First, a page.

The Colors of Love: Multiracial People in Interracial Relationships

Posted in Books, Forthcoming Media, Identity Development/Psychology, Monographs, Social Science, United States on 2021-11-21 02:47Z by Steven

The Colors of Love: Multiracial People in Interracial Relationships

New York University Press
December 2021
312 Pages
24 b/w illustrations
6.00 x 9.00 x 0.00 in
Paperback ISBN: 9781479802418
Hardcover ISBN: 9781479802401
eBook ISBN: 9781479802425

Melinda A. Mills, Associate Professor of Women’s and Gender Studies, Sociology, and Anthropology; Coordinator of Women’s and Gender Studies
Castleton University, Castleton, Vermont

How multiracial people navigate the complexities of race and love

In the United States, more than seven million people claim to be multiracial, or have racially mixed heritage, parentage, or ancestry. In The Colors of Love, Melinda A. Mills explores how multiracial people navigate their complex—and often misunderstood—identities in romantic relationships.

Drawing on sixty interviews with multiracial people in interracial relationships, Mills explores how people define and assert their racial identities both on their own and with their partners. She shows us how similarities and differences in identity, skin color, and racial composition shape how multiracial people choose, experience, and navigate love.

Mills highlights the unexpected ways in which multiracial individuals choose to both support and subvert the borders of race as individuals and as romantic partners. The Colors of Love broadens our understanding about race and love in the twenty-first century.

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Uncloaking a Lost Cause: Decolonizing ancestry estimation in the United States

Posted in Anthropology, Articles, Health/Medicine/Genetics, Media Archive, United States on 2021-11-21 02:27Z by Steven

Uncloaking a Lost Cause: Decolonizing ancestry estimation in the United States

American Journal of Biological Anthropology
Volume 175, Issue 2, June 2021 (Special Issue: Race reconciled II: Interpreting and communicating biological variation and race in 2021)
pages 422-436
DOI: 10.1002/ajpa.24212

Elizabeth A. DiGangi, Associate Professor of Anthropology
Binghamton University, State University of New York, Binghamton, New York

Jonathan D. Bethard, Associate Professor of Anthropology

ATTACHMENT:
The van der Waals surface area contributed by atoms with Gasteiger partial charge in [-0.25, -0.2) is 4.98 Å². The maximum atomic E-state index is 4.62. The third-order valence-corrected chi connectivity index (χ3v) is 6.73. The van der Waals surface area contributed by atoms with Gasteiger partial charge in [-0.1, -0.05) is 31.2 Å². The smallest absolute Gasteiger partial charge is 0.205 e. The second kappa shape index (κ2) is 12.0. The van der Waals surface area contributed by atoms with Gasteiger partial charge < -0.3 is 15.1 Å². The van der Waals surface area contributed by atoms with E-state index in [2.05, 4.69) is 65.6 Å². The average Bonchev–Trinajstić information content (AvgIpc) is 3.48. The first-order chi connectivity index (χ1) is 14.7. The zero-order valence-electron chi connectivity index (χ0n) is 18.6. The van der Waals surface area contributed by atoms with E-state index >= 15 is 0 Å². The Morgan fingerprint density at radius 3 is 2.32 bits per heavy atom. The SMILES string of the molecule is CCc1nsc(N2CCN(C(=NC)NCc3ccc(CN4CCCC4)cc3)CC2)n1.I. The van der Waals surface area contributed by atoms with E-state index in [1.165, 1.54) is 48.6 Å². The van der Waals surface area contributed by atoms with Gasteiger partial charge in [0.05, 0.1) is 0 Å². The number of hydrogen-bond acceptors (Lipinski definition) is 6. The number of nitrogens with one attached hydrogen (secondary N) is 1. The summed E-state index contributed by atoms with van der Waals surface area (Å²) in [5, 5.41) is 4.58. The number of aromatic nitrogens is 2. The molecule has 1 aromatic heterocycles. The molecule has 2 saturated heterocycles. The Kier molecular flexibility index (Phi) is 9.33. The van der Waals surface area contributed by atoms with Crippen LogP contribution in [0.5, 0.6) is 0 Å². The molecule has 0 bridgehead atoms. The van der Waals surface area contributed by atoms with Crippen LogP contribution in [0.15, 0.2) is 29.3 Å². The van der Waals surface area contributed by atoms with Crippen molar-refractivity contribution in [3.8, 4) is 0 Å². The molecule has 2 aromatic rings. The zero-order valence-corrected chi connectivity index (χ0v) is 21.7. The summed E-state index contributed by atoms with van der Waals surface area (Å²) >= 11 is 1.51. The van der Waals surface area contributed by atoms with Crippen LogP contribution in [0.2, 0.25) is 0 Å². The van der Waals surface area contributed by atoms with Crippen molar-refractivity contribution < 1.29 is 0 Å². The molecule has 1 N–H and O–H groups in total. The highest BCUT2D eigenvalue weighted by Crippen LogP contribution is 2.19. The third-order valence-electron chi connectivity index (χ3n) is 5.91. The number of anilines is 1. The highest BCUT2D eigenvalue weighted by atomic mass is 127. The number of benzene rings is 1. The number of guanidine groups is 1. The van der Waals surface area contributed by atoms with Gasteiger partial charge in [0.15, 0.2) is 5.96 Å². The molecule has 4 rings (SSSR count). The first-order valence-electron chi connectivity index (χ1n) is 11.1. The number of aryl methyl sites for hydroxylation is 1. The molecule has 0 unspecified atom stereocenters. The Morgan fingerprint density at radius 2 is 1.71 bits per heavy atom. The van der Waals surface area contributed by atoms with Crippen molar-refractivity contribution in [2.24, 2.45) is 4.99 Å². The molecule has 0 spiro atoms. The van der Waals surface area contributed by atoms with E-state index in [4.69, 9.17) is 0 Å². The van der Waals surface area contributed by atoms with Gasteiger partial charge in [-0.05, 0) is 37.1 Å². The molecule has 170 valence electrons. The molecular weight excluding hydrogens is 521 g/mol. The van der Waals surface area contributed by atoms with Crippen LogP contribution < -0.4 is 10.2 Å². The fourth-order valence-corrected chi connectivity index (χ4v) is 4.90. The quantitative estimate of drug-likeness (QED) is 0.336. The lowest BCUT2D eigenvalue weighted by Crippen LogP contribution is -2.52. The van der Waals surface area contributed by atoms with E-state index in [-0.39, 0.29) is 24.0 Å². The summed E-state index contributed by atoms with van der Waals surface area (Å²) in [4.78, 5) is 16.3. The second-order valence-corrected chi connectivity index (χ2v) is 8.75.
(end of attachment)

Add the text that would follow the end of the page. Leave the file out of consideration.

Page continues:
University of South Florida, Tampa, Florida

Since the professionalization of US-based forensic anthropology in the 1970s, ancestry estimation has been included as a standard part of the biological profile, because practitioners have assumed it necessary to achieve identifications in medicolegal contexts. Simultaneously, forensic anthropologists have not fully considered the racist context of the criminal justice system in the United States related to the treatment of Black, Indigenous, and People of Color; nor have we considered that ancestry estimation might actually hinder identification efforts because of entrenched racial biases. Despite ongoing criticisms from mainstream biological anthropology that ancestry estimation perpetuates race science, forensic anthropologists have continued the practice. Recent years have seen the prolific development of retooled typological approaches with 21st century statistical prowess to include methods for estimating ancestry from cranial morphoscopic traits, despite no evidence that these traits reflect microevolutionary processes or are suitable genetic proxies for population structure; and such approaches have failed to critically evaluate the societal consequences for perpetuating the biological race concept. Around the country, these methods are enculturated in every aspect of the discipline ranging from university classrooms, to the board-certification examination marking the culmination of training, to standard operating procedures adopted by forensic anthropology laboratories. Here, we use critical race theory to interrogate the approaches utilized to estimate ancestry to include a critique of the continued use of morphoscopic traits, and we assert that the practice of ancestry estimation contributes to white supremacy. Based on the lack of scientific support that these traits reflect evolutionary history, and the inability to disentangle skeletal-based ancestry estimates from supporting the biological validity of race, we urge all forensic anthropologists to abolish the practice of ancestry estimation.

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